Accused rapist settles case with plea bargin

Charges reduced from first-degree sexual assault to a misdemeanor

Posted: Tuesday, September 23, 2003

A 28-year-old man from Mexico has been allowed to plead no contest to a misdemeanor to resolve a case in which he originally faced three felony counts of first-degree sexual assault.

Guillermo Orozco, of Merida, Mexico, had been scheduled to stand trial Monday on charges that he forced sexual relations on a woman July 16 in his cruise ship stateroom. Both Orozco and the woman were passengers on Royal Caribbean's Vision of the Seas as it sailed through Icy Strait.

Juneau District Attorney Patrick Gullufsen told Superior Court Judge Larry Weeks the driving force behind the charge reduction was the trauma it would have caused the victim to travel to Juneau.

The victim was not identified. Alaska State Troopers reported that she was a 22-year-old El Paso, Texas, resident.

On the amended charge of fourth-degree assault, Weeks sentenced Orozco to a year in jail, all but 70 days suspended, and fined him $1,000 with $500 suspended. He also placed Orozco on probation for two years and ordered the defendant to pay the victim up to $5,000 in restitution.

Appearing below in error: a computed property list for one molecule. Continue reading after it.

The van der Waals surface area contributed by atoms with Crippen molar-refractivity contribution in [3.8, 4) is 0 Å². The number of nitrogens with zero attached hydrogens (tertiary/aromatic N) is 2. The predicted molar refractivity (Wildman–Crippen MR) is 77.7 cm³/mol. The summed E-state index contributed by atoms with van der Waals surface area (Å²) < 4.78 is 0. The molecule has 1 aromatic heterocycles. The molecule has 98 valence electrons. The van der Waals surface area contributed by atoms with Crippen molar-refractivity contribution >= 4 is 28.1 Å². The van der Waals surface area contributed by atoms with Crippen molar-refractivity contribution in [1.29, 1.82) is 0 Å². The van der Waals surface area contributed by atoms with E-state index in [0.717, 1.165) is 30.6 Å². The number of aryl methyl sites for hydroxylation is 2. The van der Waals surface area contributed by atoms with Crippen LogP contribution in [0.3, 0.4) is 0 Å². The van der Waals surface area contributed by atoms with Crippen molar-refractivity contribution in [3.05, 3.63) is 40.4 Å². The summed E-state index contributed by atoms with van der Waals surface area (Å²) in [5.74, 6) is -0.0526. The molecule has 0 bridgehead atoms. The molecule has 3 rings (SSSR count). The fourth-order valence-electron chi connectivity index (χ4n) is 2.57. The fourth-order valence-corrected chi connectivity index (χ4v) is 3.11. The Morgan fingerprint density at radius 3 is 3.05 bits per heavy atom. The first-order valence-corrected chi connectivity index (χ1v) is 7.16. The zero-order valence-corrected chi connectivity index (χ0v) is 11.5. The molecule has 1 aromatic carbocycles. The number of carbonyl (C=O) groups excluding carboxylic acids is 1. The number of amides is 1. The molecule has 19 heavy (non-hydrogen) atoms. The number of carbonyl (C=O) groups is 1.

Orozco had already spent nearly two months in custody since being taken off the ship in July by police in Skagway.

Alaska law says a person convicted of a single charge of first-degree sexual assault can be sentenced to up to 30 years in prison.

The grand jury indictment alleged Orozco forced sex on the woman three times in the early hours of July 16. Gullufsen amended the indictment to allege the defendant recklessly placed the woman "in fear of imminent physical injury" when he pulled her into his stateroom while in an intoxicated state.

The charge does not address any sexual activity that may have followed.

Orozco's attorney, Patrick Conheady, said at the sentencing hearing that his client insists the sexual activity was consensual. He also said his client agreed he was intoxicated at the time, causing the woman to be afraid.

Conheady had filed a motion to dismiss the original grand jury indictment, which Juneau prosecutors had opposed. There is no record of Weeks' ruling on the motion. Conheady argued that Orozco's 15-year-old cousin should have been allowed to testify before the grand jury by telephone from Mexico. The boy, who was in the room with Orozco's 15-year-old brother during the alleged assault, told a state trooper in Juneau that it did not sound like Orozco was hurting the woman.

The testimony would have shed more light on a case where the man said the sex was consensual and the woman said it was not, Conheady argued.

In opposing the motion, Assistant District Attorney Doug Gardner noted the boy had originally said only Orozco and the two boys were in the room. He didn't say he had seen the woman having consensual sex with his cousin until Orozco was arrested and put in jail, Gardner said.



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